What does the future hold for denim?
How to revamp jeans in this era of major economic crisis in an increasingly competitive market? On June 14, some of the industry’s major names gathered near Treviso, one of the most important regions in Italy in the history of denim, to brainstorm ideas and solutions for a revamp of the sector. The event was organized by the Turkish group Isko, a major denim fabric manufacturer, in partnership with Denim by Première Vision. Round table participants included Fiorucci founder Elio Fiorucci and the pioneer of Italian jeans, Adriano Goldschmied.
Today's market is dominated by vertical chains and different market segments. Besides young consumers, there are also more sophisticated customers with a higher spending power. Environmental responsibility has also become an important element. These are all challenges we have to meet by creating new emotions and drawing power through a new generation of products,” said the founder of Genius Group, Adriano Goldschmied, who views research and development as “the fundamental key to giving shape to the future of denim.”
“Today, manufacturers and designers are not enough by themselves. We have 65 chemical pollination. We see the major future trends in denim to be finding ways to offer more comfort in women’s jeans and the use of stretch in men’s. The other frontier is anticipating market needs,” said Marco Lucietti, marketing director of Isko.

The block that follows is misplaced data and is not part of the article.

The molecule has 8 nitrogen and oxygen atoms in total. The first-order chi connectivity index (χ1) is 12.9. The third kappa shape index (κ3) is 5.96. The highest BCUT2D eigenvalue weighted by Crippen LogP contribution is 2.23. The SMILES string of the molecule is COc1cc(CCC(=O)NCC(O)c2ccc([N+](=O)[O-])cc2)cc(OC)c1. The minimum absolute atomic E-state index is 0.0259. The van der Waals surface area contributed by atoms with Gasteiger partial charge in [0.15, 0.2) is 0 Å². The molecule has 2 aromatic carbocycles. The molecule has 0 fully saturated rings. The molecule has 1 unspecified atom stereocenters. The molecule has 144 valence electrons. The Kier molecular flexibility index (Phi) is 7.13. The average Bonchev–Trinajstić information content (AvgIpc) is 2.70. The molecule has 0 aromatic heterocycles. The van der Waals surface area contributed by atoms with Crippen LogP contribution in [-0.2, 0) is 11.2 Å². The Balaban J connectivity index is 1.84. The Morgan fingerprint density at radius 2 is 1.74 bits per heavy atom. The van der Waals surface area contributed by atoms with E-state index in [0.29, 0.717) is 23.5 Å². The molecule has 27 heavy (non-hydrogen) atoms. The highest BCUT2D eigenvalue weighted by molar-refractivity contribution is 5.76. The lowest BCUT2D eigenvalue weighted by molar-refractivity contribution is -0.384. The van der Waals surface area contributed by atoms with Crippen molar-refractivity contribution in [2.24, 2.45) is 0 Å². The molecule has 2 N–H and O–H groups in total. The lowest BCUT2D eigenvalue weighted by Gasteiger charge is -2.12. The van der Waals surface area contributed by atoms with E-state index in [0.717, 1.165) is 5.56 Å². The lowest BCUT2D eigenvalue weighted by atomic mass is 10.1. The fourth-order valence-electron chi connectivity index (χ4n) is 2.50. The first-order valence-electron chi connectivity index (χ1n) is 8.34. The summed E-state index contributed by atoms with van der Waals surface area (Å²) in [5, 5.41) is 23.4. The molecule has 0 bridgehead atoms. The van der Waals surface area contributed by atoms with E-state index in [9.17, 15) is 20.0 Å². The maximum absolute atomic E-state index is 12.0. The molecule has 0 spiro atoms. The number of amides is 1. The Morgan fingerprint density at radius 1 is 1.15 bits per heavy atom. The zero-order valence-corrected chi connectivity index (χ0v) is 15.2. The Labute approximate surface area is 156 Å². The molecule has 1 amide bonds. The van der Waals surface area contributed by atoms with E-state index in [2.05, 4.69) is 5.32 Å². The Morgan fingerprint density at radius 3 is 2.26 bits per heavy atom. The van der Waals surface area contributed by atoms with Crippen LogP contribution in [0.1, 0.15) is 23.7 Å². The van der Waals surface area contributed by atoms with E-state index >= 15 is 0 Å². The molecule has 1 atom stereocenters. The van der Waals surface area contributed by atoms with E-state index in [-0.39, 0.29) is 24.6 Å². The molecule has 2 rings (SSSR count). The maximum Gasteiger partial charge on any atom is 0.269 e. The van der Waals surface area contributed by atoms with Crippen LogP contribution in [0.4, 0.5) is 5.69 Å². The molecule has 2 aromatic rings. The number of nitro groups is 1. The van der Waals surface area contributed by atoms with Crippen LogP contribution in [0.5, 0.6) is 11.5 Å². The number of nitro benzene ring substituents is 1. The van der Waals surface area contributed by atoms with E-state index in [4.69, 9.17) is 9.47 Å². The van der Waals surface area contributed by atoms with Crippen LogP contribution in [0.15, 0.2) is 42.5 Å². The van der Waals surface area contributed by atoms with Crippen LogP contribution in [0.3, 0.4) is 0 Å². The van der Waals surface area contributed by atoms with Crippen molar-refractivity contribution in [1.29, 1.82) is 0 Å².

Along these lines, the denim manufacturer has revolutionized its strategy by broadening the focus of its customer base beyond brands to include retail consumers. The company is investing hundreds of thousands of euros in market research to understand this demographic.
“Research is the foundation, but the biggest challenge is to stay connected to the youngest generation, the so-called cool kids, and take inspiration from them,” said Vladimiro Baldin, product development and style coordination director at Diesel. The arrival of the group’s new artistic director Nicola Formichetti is pushing this new creative process to the extreme.
“Before, we tended to protect our creative context. The last few years, we have discovered the power of sharing by opening ourselves up to all kinds of extensions, from furniture to the subculture of motorcycles, etc. The most fascinating aspect is to allow an idea to emerge from this chaos. The most difficult thing is to manage this chaos gently,” he said.
For Vladimiro Baldin, work and design processes in the denim industry have changed dramatically. “It is not enough to study fashion or to travel. The world is changing too quickly. We have to remain permanently connected,” he says. Another angle was voiced by the British designer Katharine Hamnett, who called upon European countries to reinvigorate their local manufacturing sites.
“This would preserve manufacturing in some countries such as Italy and avoid the loss of its considerable expertise while also creating jobs. If brands were to hire, they would increase the purchasing power of young people who today cannot afford to buy a pair of jeans,” she said.
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